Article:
Argentina Just Regained Access to Markets. Then Trump Came Alongby
Yields on Argentina’s 30-year bonds have surged since election
Macri is relying on investors to finance deficit until 2018
Donald Trump’s victory is complicating matters for Argentina’s still-new president.
Argentina, which regained full access to international capital markets just seven months ago, was caught in a emerging-market selloff this week after Trump was elected to succeed U.S. President Barack Obama.
Yields on the nation’s dollar-denominated bonds due in 2046 have surged about a half-percentage point to 7.4 percent since the Nov. 8 vote, and may rise to 8 percent, according to Walter Stoeppelwerth, chief investment officer at Balanz Capital. That would be the highest since President Mauricio Macri settled a bitter feud with holdouts from Argentina’s 2001 default in April.
In his first year in office, Macri is seeking to revive the economy, slow inflation that’s skyrocketed to 47 percent and strengthen the nation’s finances. A cornerstone of his plan is $35 billion in infrastructure spending next year that he says will kickstart growth.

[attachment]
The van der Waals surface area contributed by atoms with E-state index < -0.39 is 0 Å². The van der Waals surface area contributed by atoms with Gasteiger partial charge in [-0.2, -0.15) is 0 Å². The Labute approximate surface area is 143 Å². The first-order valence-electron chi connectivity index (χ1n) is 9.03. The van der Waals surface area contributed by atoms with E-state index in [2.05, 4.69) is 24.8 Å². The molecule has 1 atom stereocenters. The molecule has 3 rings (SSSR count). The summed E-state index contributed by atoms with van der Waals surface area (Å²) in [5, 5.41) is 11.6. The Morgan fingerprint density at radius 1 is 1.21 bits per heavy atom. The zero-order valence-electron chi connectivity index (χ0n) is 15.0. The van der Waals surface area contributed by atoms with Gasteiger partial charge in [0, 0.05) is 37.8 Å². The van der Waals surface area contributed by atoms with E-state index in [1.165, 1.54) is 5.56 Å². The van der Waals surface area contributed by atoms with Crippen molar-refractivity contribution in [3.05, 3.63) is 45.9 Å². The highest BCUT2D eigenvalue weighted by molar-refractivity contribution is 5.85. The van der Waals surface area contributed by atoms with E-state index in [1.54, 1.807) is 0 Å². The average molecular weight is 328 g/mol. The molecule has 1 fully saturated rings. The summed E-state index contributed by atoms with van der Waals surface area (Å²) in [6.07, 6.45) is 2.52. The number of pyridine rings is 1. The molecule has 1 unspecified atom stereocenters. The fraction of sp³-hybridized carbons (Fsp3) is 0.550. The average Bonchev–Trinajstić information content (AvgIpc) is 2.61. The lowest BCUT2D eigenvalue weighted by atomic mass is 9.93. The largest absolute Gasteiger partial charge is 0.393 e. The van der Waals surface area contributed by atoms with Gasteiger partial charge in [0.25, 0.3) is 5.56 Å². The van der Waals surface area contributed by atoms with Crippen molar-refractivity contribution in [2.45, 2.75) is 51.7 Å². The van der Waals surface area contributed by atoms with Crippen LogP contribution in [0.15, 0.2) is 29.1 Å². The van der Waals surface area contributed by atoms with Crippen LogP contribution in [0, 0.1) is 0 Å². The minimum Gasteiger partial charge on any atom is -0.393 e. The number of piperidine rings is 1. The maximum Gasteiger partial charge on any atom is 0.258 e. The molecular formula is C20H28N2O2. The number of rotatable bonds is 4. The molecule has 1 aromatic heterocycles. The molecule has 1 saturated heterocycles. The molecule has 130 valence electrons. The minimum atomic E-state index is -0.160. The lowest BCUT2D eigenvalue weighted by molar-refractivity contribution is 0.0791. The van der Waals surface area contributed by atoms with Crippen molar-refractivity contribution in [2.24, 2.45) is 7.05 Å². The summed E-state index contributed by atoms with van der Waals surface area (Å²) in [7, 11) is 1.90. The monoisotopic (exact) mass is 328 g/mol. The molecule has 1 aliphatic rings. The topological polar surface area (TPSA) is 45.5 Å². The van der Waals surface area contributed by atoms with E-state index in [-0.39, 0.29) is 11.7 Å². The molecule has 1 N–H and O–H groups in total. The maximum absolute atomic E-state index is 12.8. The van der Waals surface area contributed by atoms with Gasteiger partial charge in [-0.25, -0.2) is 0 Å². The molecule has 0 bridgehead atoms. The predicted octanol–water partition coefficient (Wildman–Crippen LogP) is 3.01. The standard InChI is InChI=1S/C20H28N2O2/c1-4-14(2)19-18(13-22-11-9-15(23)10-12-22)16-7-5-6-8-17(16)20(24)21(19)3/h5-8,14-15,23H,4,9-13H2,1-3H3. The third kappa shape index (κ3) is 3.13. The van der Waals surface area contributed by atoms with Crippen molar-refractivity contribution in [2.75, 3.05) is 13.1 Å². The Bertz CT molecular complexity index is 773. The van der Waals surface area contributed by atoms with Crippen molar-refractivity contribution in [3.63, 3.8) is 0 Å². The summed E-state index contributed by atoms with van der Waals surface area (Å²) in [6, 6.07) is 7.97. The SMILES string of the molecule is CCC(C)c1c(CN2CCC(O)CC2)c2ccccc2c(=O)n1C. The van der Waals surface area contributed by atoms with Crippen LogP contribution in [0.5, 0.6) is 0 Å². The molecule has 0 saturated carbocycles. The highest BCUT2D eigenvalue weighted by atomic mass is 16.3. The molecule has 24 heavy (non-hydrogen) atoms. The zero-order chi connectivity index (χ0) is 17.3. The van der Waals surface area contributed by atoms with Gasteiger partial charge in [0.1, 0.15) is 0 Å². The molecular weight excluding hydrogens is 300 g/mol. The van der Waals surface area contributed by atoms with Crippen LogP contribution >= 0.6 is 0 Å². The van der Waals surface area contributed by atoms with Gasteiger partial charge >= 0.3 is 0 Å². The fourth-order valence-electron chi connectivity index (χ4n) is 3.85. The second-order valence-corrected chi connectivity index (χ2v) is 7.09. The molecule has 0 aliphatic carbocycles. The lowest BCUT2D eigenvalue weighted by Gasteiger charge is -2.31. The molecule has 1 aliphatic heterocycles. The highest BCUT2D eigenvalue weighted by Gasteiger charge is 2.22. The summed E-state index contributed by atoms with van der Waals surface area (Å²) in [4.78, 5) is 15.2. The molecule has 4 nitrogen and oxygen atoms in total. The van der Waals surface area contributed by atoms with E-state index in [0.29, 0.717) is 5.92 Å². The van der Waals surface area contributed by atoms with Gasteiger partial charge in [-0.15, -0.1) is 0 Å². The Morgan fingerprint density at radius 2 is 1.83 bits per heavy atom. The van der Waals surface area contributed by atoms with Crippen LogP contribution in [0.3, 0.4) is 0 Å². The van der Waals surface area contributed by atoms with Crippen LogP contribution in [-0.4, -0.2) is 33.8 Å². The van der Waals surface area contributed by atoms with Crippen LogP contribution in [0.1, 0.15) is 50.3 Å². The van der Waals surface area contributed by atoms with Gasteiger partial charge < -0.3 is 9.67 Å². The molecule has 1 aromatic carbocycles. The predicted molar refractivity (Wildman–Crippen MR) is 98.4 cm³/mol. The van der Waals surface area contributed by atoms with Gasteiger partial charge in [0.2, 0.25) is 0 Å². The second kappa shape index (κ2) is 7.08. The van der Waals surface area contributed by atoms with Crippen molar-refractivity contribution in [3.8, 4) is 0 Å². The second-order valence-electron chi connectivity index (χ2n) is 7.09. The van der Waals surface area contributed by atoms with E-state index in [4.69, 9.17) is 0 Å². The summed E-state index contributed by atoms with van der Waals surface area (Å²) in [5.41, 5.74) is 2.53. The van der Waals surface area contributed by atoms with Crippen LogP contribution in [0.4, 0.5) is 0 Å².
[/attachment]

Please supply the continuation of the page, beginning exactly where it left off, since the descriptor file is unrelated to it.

“The entire Macri team’s economic model is based on the presumption that global investors are going to fund the deficit this year and next,” said Stoeppelwerth, who oversees $235 million in mutual funds. With bond investors retreating globally, “the idea that you’re going to be able to come back to the market and raise $15 billion to $20 billion next year comes into question.”
It’s not all bad news for Macri. Argentina has already issued $20 billion this year, enough to cover its financing needs until February. That gives Macri time to ride out the storm, Stoeppelwerth said.
“They were very shrewd to pre-finance,” he said. “It gets a little bit edgier if this is something that is more than that.”